Ficus capensis (sur) / Cape fig / Mukuyu
The Cape fig has much larger fruits (up to 4cm) which grow in heavy clusters on the trunk and lower main branches. Its leaves are also larger than those of the Wild fig (up to 23cm in length)

Lannea discolour / Live long / Mbvumbu
The Lannea is a common, if inconspicuous tree, found in the Monavale plant community

Orchids Field Survey 2006

Habenaria shimperiana A. Rich.
Habenaria rautaneniana Kraenzi.
Eulophia tanganyikensis Rolfe

Monavale Vlei: List of Sedges, Legumes, and Forbs – Field Survey 2005

Rocky Fringes of Vlei
Cyperus esculentus

Rhyncosia spp
Sesbania spp
Chymocrysta spp
Desmodium spp
+ 2 unidentified

Hibiscus ovalifolius
Hibiscus articulatus
Xerophyta villosa
Euphorbia dibilispina
Combretum platypetalum
Tylosema fassoglensis
Eriosema englerianum
Commelina spp. violet
Commelina spp giant
Commelina spp yellow
Commelina spp peach
Justica spp
Leptactina benguelensis
Leonotis nepetifolia
Compositae spp
Vernonia spp
+ 7 unidentified species
Forbs Mid vlei
Astripomoea malvacea
Nidorella resedifolia

Weeds occuring on raised ground
Ageratum conysoides
Nicandra physalodes
Tithonia rotundifolia
Amaranthus hyridus

Sesbania spp.
Mid Vlei
Aeschynomene spp

Astripomoea malvacea
Nidorella resedifolia

Standing Water
Sesbania spp

Wetlands – temporary water

Cyperus esculentus
Wetlands – raised ground

Commelina spp
Compositae spp.
Crinum macowanii
Crinum paludosum
Hibiscus dongolensis
Ipomeas spp x 4
Leonotis ocymfolis
Oldenlandia herbacea
Scabiosa columbaria
Vernonia spp
Triciceras longipedunculatum

Cyperus spp x 2
Sesbania spp
Ocraluca spp x 2

Monavale Vlei and immediate surrounds. Flora list. Mark Hyde October 2010.

List incomplete but ongoing. Some overlap with other lists.

Combretum platy oatesii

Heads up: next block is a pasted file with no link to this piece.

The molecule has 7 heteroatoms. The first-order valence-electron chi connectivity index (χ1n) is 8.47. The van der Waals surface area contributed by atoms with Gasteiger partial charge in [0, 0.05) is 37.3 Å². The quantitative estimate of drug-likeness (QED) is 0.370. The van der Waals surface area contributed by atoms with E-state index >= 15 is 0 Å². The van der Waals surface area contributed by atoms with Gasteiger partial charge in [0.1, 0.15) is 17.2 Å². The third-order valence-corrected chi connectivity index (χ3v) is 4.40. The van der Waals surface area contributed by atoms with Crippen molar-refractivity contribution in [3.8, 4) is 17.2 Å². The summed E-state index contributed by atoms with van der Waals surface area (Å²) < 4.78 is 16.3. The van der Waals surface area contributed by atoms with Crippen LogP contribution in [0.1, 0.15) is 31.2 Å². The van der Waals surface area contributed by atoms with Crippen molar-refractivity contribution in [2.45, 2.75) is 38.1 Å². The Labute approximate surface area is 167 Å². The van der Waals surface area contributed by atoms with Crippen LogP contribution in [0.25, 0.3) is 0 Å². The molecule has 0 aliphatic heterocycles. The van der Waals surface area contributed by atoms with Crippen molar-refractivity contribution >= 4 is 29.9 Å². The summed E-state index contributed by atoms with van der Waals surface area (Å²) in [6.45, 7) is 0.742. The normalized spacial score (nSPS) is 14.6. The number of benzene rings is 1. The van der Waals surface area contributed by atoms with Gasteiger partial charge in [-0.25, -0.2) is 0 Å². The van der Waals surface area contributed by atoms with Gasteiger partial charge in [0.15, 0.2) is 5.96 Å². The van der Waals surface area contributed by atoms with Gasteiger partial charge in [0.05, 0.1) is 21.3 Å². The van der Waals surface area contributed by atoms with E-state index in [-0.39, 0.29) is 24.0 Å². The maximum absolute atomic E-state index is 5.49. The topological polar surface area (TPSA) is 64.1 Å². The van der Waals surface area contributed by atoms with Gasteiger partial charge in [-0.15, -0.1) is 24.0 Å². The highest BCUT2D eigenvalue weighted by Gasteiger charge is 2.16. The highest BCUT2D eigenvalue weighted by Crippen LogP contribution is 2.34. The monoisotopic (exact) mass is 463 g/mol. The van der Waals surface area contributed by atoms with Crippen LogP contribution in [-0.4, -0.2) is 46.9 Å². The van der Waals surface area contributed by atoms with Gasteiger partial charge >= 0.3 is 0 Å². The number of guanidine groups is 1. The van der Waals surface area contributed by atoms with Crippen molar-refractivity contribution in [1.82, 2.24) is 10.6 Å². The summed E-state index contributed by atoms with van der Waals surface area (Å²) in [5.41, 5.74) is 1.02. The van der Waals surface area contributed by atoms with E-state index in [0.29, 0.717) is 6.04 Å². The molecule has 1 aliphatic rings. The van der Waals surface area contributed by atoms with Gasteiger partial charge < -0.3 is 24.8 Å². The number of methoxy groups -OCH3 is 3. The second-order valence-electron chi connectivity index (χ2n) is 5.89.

Sphaeranthus flexuosus
Blumea axillaris
Nidorella resedifolia
Mimulus gracilis
Pterocarpus rotundifolius rot
Lannea edulis
Hygrophila pilosa
Scabiosa columbaria
Cycnium tubulosum
Persicaria limbata
Combretum molle
Vernonia glabra
Aerva leucura
Aristida junciformis subsp. macilenta
Vernonia oligocephala
Vigna frutescens
Ziiphus zeyheriana
Rhynchosia minima
Melinis repens
Ipomoea obscura
Aeschynomene mimosifolia
Eriosema englerianum
Ocimum obovatum
Acalypha caperonioides
Arundo donax
Bauhinia variegata
Rorippa nasturtium-aquaticum
Sesbania punicea
Lantana camara
Ageratum houstonianum
Ageratina adenophora
Psidium guajava
Cyperus flabellifolius
Plantago major
Diospyros lycioides sericea
Populus canescens
Ipomoea cairica
Acacia sieberiana
Senecio randii
Acacia polyacantha
Oenothera rosea
Sesbania punicea
Ricinus communis
Gladiolus melleri
Bauhinia variegata
Alysicarpus zeyheri
Typha capensis
Pulicaria scabra
Hygrophila rhodesiana
Gazania krebsiana
Hibiscus aethiopicus
Launaea rariflora
Malvastrum coromandelianum
Physalis peruviana
Ocimum obovatum
Phoenix reclinata
Rorippa nasturtium-aquaticum
Lactuca inermis
Ziziphus zeyheriana
Nesaea heptamera
Geigeria filifolia
Vahlia capensis
Verbena officinalis subsp. africana
Diplorhynchus condylocarpon
Azanza garckeana
Combretum molle
Ocimum angustifolium
Combretum hereroense
Jacaranda mimosifolia
Acacia amythethophylla
Albuca melleri
Philenoptera violacea
Lactuca serriola
Terminalia stenostachya
Piliostigma thonningii
Pseudolachnostylis maprouneifolia
Lannea discolor
Acalypha villicaulis
Lotononis listii
Margaretta rosea
Rhus tenuinervis
Senna sungueana
Brachstegia boehmii